The UPASS Referendum vote is split in to two questions. For more information, click here: http://gsa.usask.ca/services/upass/upass-referendum-2014.php
This event will likely be rescheduled at a later date.
What: Town Hall Chili Lunch
When: February 27, 2014 – Noon
Where: PHYS 175
Please come to join PEGASUS for a chili lunch and a chance to hear about some of the current initiatives of your student representative group, PEGASUS. This is your chance to raise any questions you may have, as well as to get more information about the UPASS referendum.
Chili, buns, veggies, and fruit will be served. Vegetarian chili will be available, as well as gluten-free buns (upon early request)
We urge you to RSVP (firstname.lastname@example.org) by Monday, February 24, to allow for us to arrange for the appropriate amount of food.
All physics grad students are welcome to attend — please forward this to anyone who we may have missed.
The 2nd Annual GSA Awards Gala will be on Saturday 8 March, 2014. Cocktails will start at 5:30pm, followed by Dinner at 6:30pm, and a Dance at 11:00pm.
Tickets for students may be purchased in the GSA Commons between the hours of 1:00pm and 7:00pm (Monday to Friday).
Read the original post here: http://gsa.usask.ca/news/2nd-annual-graduate-awards-gala.php
SPEAKER: Sarah Purdy, PhD Candidate
TOPIC: Material characterization light emitting diodes fabricated using carbon ion implanted silicon
DATE: Thursday, March 27, 2014
PLACE: Rm. 103, Physics Building
ABSTRACT: The Bradley lab uses ion implantation as a processing method for modifying silicon to be used in silicon-based Light-Emitting Diodes (LEDs). Ion implantation can be used to modify both the elemental composition as well as the structure of the ion-implanted layer. The process is maskable and fully compatible with other standard chip-making processes. Silicon carbide (SiC) is a known high-bandgap semiconductor which was used to make early (c. 1970s) low-efficiency blue-light LEDs. This study explored the implantation of carbon into silicon to form sub-surface silicon carbide nanocrystallites as a route to fabricate silicon-compatible LEDs which could be integrated with other devices on a silicon chip. The ion implantation process was carried out at the Centre for Emerging Device Technologies at McMaster University using a refurbished Wyckham ion beam source. The carbon ions were implanted into single-crystal (<100> orientation), boron-doped silicon (resistivity ~ 10 Ω.cm) at 20 keV energy and fluences of 3,5,7,10 x1016 C+ ions/cm2 (resulting in concentrations of 8-26 atom % C:Si in the implanted layer). The implanted wafers were then annealed at 1000 °C in flowing nitrogen for 1 h. Fourier Transform Infrared (FTIR) spectroscopy, X-ray Diffraction (XRD), Electron Energy Loss Spectroscopy (EELS), and Transmission Electron Microscopy (TEM) were used to analyze the chemical and physical structure of the C-implanted modified silicon layer. The implantation and annealing process resulted in nanoscale SiC inclusions embedded in a polycrystalline, or amorphous layer of silicon near the surface of the Si wafers. Schottky diodes were fabricated from the modified silicon, and observed to have turn-on voltage ~2 V. The light emission from these devices was orange-red in colour, indicating emission from damaged silicon; strong emission from SiC was not observed. The light from these diodes was easily visible to the naked eye, unusual for silicon-based light emission.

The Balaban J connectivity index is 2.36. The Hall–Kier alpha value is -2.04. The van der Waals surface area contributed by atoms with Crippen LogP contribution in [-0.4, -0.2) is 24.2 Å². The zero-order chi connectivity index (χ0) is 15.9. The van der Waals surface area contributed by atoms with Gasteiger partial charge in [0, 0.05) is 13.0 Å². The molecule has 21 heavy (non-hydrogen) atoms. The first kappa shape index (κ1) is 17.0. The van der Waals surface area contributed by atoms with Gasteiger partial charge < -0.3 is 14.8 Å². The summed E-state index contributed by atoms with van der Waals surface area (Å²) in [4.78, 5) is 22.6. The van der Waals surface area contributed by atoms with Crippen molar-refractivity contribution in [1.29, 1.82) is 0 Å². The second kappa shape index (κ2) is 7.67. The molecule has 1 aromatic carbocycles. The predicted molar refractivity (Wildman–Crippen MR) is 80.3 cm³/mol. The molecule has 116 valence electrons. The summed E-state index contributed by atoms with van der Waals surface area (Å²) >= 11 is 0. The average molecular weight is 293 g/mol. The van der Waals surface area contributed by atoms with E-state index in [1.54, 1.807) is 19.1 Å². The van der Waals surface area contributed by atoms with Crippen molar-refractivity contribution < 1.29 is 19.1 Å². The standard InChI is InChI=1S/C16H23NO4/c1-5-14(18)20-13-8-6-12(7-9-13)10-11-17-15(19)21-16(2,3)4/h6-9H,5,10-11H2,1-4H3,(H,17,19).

The implantation of carbon ions into silicon, with post-implant annealing, resulted in bright light-emitting diodes as a proof-of-concept for efficient, silicon-based photonic emitters compatible with existing processing technologies.
When: 5:30 pm March 28th
Where: Exeter Room at Marquis Hall
Tickets are now for sale ($25 for students, $35 for non-students). Tickets are available during office hours from the Physics Department main office, or from any PSS executive member (just come by the physics lounge and ask!).
When: April 9, 2014, 4:30pm
Where: PHYS 175
Please join PEGASUS for its annual town hall. We will be reviewing the past year’s activities and invite you to bring forth your comments, complaints, questions and suggestions. Refreshments and wine will be available.
When: April 10, 2014, Noon
Where: GSA Commons
The GSA welcomes you to meet the candidates for the upcoming 2014-2015 executive. This is your chance to find out more about each candidate and ask questions about their plans for the GSA. Following the Meet the Candidates event, voting for the GSA executive will be on April 11 from 9am-4pm.
GSA elections voting period is open on April 11th from 9:00am until 4:00pm. Make sure you vote! Voting is performed using PAWS.
See the GSA website for more details, specifically: http://gsa.usask.ca/governance/elections.php
When: April 14, 8pm – April 15, early morning
Where: Physics Lounge
Want to see a lunar eclipse!? We’ll be gathering in the physics lounge for an evening of games, refreshments and bad astronomy jokes, then watching the lunar eclipse starting around midnight.
Also, Mars is at closest approach to the Earth the same night! There might even be a telescope available to view our rusted neighbour.
PEGASUS is pleased to invite you to an upcoming event featuring alumni of our very own Physics & Engineering Physics Department!
We have four P&EP Alumni who have pursued careers outside of the “traditional” academic path, and are excited to share their experiences with you and answer any questions you might have. Come to listen to their stories, and ask any questions you may have about your job prospects after your degree! We have both BSc and MSc holders of the USask P&EP Department represented.
Pizza and drinks provided.